This is not really an answer, but I prefer the luxury of the answer box instead of the rather spartan comment box.
You have only one equation for $n$ unknown functions (the components of the vector-valued function $u$), so the equation is underdetermined. This gives you a lot of flexibility on what to do. Roughly speaking, you get to impose $n-1$ additional conditions in order to get a well-posed boundary value problem for a system of PDE's.
There might be a clever choice of the $n-1$ conditions that makes your question very easy to answer, but I don't know and haven't been able to think of any.
The most common way to do this is to set $u$ equal to the gradient of a scalar function $\phi$, which turns your equation into a real Monge-Ampere equation. If the function $f$ were always positive, then you can try to solve for $\phi$ convex. There is a well-developed theory of this situation, because the PDE becomes second order elliptic and many techniques are available.
However, if $f$ changes sign, then much, much less is known. But here are some partial answers:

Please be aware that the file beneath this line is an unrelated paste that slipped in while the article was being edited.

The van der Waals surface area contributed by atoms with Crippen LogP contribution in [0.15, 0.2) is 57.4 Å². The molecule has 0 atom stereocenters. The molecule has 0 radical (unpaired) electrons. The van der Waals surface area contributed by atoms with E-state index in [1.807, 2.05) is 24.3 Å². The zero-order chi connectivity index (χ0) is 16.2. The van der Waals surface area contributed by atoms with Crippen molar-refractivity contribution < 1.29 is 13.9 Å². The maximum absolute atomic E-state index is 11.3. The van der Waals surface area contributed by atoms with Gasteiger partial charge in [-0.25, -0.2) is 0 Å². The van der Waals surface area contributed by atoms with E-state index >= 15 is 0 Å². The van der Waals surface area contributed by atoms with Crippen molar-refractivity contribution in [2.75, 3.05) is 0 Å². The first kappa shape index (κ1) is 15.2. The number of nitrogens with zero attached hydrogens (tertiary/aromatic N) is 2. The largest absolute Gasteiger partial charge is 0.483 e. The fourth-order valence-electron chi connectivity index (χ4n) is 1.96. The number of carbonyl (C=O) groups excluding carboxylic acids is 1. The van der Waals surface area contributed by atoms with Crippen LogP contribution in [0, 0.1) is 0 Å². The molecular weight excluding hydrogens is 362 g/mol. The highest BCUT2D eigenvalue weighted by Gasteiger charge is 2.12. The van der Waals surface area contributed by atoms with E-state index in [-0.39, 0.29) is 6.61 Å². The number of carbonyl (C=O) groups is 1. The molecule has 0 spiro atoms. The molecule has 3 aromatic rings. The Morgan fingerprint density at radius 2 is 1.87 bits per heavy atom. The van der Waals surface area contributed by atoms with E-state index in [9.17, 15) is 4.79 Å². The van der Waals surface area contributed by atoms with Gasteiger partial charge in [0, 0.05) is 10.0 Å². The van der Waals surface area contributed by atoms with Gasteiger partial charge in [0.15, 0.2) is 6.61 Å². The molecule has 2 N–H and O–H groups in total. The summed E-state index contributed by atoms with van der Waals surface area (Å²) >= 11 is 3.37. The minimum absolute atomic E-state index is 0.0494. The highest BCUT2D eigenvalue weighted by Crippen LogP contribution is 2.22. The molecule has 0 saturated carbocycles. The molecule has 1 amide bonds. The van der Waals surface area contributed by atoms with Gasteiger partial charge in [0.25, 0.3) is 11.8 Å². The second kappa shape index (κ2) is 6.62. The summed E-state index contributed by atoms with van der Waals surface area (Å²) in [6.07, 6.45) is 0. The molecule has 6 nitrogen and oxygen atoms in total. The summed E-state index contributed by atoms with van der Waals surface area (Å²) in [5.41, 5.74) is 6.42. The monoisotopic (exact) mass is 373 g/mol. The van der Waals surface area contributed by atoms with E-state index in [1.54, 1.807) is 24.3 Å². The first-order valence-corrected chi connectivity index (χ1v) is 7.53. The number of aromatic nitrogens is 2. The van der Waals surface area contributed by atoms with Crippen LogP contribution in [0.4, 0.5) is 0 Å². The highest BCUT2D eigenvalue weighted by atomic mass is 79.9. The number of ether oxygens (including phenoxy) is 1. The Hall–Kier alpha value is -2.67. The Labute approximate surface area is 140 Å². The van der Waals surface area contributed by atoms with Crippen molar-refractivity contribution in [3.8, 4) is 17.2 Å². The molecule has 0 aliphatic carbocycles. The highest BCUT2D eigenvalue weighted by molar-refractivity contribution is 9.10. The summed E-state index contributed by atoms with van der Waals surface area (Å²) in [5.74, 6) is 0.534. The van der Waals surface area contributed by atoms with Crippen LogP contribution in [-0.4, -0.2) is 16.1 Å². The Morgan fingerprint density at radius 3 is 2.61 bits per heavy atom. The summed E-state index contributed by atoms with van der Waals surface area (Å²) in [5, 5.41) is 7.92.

1) If you restrict to $n=2$, assume $\Omega$ is a nice smooth domain, and assume that $f$ changes sign "cleanly" (i.e., $f$ vanishes along a smooth curve in $\Omega$ and its gradient is everywhere nonzero along this curve), then the equation becomes what is known as a nonlinear Tricomi equation, which has been studied. You can probably set up some appropriate boundary value problem to solve your equation on $\Omega$ this way.
2) The ideas in 1) probably could be generalized to higher dimensions, but I'm unaware of any prior work on this. The idea is to solve for $\phi$ to have positive definite Hessian where $f$ is positive and signature $(n-1,1)$ where $f$ is negative. Then the PDE becomes elliptic where $f$ is positive and hyperbolic where $f$ is negative.
3) All of this might be able to be recast in the form of a nonlinear symmetric positive system as defined and studied by K. O. Friederichs.
4) Maybe the most promising but still rather difficult direction is to not use the Monge-Ampere equation but try to find a different set of $n-1$ additional first order equations to impose on $u$, (so you get an $n$-by-$n$ system of first order PDE's) such that the resulting system is symmetric positive. Then you try to identify the right boundary conditions that both leads to the existence of a solution and implies that $u$ vanishes on the boundary of $\Omega$.